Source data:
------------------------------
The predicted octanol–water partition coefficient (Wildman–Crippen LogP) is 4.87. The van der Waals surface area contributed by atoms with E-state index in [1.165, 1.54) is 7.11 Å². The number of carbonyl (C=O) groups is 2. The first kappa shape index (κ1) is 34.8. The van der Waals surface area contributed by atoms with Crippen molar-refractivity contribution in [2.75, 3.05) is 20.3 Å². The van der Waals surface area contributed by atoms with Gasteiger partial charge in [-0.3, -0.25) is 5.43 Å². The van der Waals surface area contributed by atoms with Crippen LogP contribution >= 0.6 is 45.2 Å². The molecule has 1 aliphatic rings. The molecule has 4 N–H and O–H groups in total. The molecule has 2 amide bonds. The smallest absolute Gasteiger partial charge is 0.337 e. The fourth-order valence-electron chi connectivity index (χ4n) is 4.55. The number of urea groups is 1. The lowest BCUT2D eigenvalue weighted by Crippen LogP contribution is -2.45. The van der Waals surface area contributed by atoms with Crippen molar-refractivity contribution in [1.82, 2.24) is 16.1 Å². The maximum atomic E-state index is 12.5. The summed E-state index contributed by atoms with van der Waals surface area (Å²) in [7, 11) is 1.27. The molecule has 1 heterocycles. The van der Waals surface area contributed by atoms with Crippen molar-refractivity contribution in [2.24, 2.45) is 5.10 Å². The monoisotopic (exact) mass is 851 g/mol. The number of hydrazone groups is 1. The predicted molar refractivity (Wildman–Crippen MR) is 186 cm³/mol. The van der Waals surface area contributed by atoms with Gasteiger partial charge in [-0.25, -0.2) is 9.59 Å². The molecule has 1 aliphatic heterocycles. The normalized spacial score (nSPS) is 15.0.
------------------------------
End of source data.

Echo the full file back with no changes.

The predicted octanol–water partition coefficient (Wildman–Crippen LogP) is 4.87. The van der Waals surface area contributed by atoms with E-state index in [1.165, 1.54) is 7.11 Å². The number of carbonyl (C=O) groups is 2. The first kappa shape index (κ1) is 34.8. The van der Waals surface area contributed by atoms with Crippen molar-refractivity contribution in [2.75, 3.05) is 20.3 Å². The van der Waals surface area contributed by atoms with Gasteiger partial charge in [-0.3, -0.25) is 5.43 Å². The van der Waals surface area contributed by atoms with Crippen LogP contribution >= 0.6 is 45.2 Å². The molecule has 1 aliphatic rings. The molecule has 4 N–H and O–H groups in total. The molecule has 2 amide bonds. The smallest absolute Gasteiger partial charge is 0.337 e. The fourth-order valence-electron chi connectivity index (χ4n) is 4.55. The number of urea groups is 1. The lowest BCUT2D eigenvalue weighted by Crippen LogP contribution is -2.45. The van der Waals surface area contributed by atoms with Crippen molar-refractivity contribution in [1.82, 2.24) is 16.1 Å². The maximum atomic E-state index is 12.5. The summed E-state index contributed by atoms with van der Waals surface area (Å²) in [7, 11) is 1.27. The molecule has 1 heterocycles. The van der Waals surface area contributed by atoms with Crippen molar-refractivity contribution in [2.24, 2.45) is 5.10 Å². The monoisotopic (exact) mass is 851 g/mol. The number of hydrazone groups is 1. The predicted molar refractivity (Wildman–Crippen MR) is 186 cm³/mol. The van der Waals surface area contributed by atoms with Gasteiger partial charge in [-0.25, -0.2) is 9.59 Å². The molecule has 1 aliphatic heterocycles. The normalized spacial score (nSPS) is 15.0.